En EspaŅol

Q. Who is Mr. Smarty Plants?

A: There are those who suspect Wildflower Center volunteers are the culpable and capable culprits. Yet, others think staff members play some, albeit small, role. You can torture us with your plant questions, but we will never reveal the Green Guru's secret identity.

Help us grow by giving to the Plant Database Fund or by becoming a member

Did you know you can access the Native Plant Information Network with your web-enabled smartphone?

Share

Ask Mr. Smarty Plants

Ask Mr. Smarty Plants is a free service provided by the staff and volunteers at the Lady Bird Johnson Wildflower Center.

Search Smarty Plants
    
 
See a list of all Smarty Plants questions
Can't find the answer in our existing FAQs, submit a question to Mr. Smarty Plants.
Need help with plant identification, visit the plant identification page.
 
rate this answer
Not Yet Rated

Saturday - June 23, 2012

From: Marietta, GA
Region: Southeast
Topic: Herbs/Forbs
Title: Hybrid Impatiens leaves yellowing from Marietta GA
Answered by: Barbara Medford

QUESTION:

My impatiens looked great when I went out of town, I had recently fertilized. The person left to water them fertilized them. Now they are yellow and dwarfed. Anything I can do?

ANSWER:

We were willing to bet that impatiens were non-native to North America, because we see them marketed vigorously and in heavily hybridized forms. However, it turns out that the family Balsaminaceae (Touch-Me-Not) includes three species native to North America, and all three are native to Georgia.

Impatiens capensis (Jewelweed)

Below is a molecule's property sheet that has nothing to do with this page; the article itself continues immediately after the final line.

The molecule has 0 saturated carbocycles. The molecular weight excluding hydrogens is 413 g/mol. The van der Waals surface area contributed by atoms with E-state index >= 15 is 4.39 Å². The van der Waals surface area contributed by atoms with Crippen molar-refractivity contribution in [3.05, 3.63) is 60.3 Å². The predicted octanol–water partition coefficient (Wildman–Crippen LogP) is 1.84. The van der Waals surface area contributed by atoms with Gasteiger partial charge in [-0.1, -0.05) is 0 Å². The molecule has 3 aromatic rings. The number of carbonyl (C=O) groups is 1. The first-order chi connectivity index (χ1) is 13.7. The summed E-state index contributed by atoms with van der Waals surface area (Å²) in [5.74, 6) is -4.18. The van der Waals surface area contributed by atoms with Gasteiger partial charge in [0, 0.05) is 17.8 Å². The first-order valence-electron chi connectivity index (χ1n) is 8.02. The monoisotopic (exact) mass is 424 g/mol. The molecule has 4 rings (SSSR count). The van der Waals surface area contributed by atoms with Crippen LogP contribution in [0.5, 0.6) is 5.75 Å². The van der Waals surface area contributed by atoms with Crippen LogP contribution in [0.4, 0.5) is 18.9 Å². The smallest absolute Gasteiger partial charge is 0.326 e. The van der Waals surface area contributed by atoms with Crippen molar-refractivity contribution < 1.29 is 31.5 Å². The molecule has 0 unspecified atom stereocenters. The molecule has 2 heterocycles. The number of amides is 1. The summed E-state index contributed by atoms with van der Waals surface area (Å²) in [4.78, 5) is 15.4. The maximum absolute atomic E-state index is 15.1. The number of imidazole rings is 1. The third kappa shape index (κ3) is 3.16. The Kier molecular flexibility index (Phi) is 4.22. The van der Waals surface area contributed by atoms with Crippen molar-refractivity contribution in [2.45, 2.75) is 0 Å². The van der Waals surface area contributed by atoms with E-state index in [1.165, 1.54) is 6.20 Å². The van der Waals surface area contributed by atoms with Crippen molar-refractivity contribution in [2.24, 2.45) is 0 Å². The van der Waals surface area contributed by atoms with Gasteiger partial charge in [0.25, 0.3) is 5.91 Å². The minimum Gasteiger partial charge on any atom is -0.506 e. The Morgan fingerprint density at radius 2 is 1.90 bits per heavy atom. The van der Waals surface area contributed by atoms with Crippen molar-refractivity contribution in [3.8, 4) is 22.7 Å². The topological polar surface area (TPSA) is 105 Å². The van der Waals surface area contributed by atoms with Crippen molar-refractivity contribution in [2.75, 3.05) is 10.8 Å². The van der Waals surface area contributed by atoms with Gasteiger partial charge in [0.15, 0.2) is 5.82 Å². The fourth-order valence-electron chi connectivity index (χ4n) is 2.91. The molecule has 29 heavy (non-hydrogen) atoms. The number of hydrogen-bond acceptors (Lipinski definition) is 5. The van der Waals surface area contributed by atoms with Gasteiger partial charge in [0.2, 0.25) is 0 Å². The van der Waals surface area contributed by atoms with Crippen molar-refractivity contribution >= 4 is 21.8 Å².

Impatiens noli-tangere (Western touch-me-not)

Impatiens pallida (Pale touch-me-not)

The information we got from the webpages above was that they needed shade (2 hours or less of sun a day) and wet soil.

Now these are probably not what you have in your garden, but rather the hybridized plants, but we will use the information we have in our database to try to help you figure out what happened. Of course, if you saw these natives in your garden, you would probably pull them out as weeds, and we can't know what effects the hybridizing of the plants had on their water and sun needs. Try reading this article from Gardening Know-How Caring for Impatiens, and figure out what you were doing or not doing that caused the yellowing leaves. Our first top-of-the head thought is too much fertilizer and not enough water, but again, maybe the hybrids have different needs.

 

From the Image Gallery


Jewelweed
Impatiens capensis

Western touch-me-not
Impatiens noli-tangere

Pale touch-me-not
Impatiens pallida

More Herbs/Forbs Questions

Shade-loving plants for birds in New Jersey
March 25, 2013 - What native plants should I add to my property, Zone 6, to feed birds naturally? I have a heavily treed lot, so I'd like names of shade loving perennials. Seed or fruit bearing options would be gre...
view the full question and answer

Combining yellow columbine and Malvaviscus arboreus
March 07, 2008 - Can yellow columbine coexist peacefully with Malvaviscus arboreus? I have a nice stand of the former and would like to plant the latter to take over when the columbine starts to look ratty in the hea...
view the full question and answer

Plants for a mixed border in Houston
February 22, 2010 - I live in Houston and have a flowerbed I'd like to fill with plants that will look good year-round. The back is already lined with 6-foot shrubs so nothing like that. I'd like something with colorf...
view the full question and answer

Cutting back perennials from Austin
February 08, 2011 - When is it time to cut back native plants; salvia;copper canyon daisy; verbena, etc?
view the full question and answer

How to get rid of plants spreading fluffy seeds
July 27, 2008 - I live in Blaine, MN next to a Lake. The "buffer zones" next to the lake are filled with native grasses, weeds & wildflowers. We are trying to identify a plant that blooms July with lavender flowe...
view the full question and answer

Smarty Plants's Facebook profile Support the Wildflower Center by Donating Online or Becoming a Member today.

Mr. Smarty Plants wants you to be his Facebook friend. Click the Facebook icon to add yourself to Mr. Smarty Plants list of friends.
E-NEWSLETTER | BECOME A MEMBER | DONATE NOW | MEDIA | SITEMAP
© 2014 Lady Bird Johnson Wildflower Center